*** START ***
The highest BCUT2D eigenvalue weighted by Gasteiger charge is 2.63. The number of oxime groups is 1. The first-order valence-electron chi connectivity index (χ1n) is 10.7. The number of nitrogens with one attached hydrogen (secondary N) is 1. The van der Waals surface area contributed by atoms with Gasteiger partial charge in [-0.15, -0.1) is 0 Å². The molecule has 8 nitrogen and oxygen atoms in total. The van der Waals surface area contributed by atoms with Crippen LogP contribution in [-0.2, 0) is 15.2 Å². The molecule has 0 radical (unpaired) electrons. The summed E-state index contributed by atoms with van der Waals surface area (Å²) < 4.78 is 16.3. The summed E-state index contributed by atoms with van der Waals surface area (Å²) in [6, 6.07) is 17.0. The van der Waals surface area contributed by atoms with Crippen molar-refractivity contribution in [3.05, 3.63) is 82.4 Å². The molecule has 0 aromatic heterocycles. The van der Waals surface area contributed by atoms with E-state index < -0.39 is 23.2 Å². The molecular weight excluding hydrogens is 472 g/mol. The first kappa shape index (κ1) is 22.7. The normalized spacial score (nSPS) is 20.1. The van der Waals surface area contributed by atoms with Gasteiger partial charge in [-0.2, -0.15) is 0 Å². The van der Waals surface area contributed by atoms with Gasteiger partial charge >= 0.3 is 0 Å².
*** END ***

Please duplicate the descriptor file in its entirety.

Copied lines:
The highest BCUT2D eigenvalue weighted by Gasteiger charge is 2.63. The number of oxime groups is 1. The first-order valence-electron chi connectivity index (χ1n) is 10.7. The number of nitrogens with one attached hydrogen (secondary N) is 1. The van der Waals surface area contributed by atoms with Gasteiger partial charge in [-0.15, -0.1) is 0 Å². The molecule has 8 nitrogen and oxygen atoms in total. The van der Waals surface area contributed by atoms with Crippen LogP contribution in [-0.2, 0) is 15.2 Å². The molecule has 0 radical (unpaired) electrons. The summed E-state index contributed by atoms with van der Waals surface area (Å²) < 4.78 is 16.3. The summed E-state index contributed by atoms with van der Waals surface area (Å²) in [6, 6.07) is 17.0. The van der Waals surface area contributed by atoms with Crippen molar-refractivity contribution in [3.05, 3.63) is 82.4 Å². The molecule has 0 aromatic heterocycles. The van der Waals surface area contributed by atoms with E-state index < -0.39 is 23.2 Å². The molecular weight excluding hydrogens is 472 g/mol. The first kappa shape index (κ1) is 22.7. The normalized spacial score (nSPS) is 20.1. The van der Waals surface area contributed by atoms with Gasteiger partial charge in [-0.2, -0.15) is 0 Å². The van der Waals surface area contributed by atoms with Gasteiger partial charge >= 0.3 is 0 Å².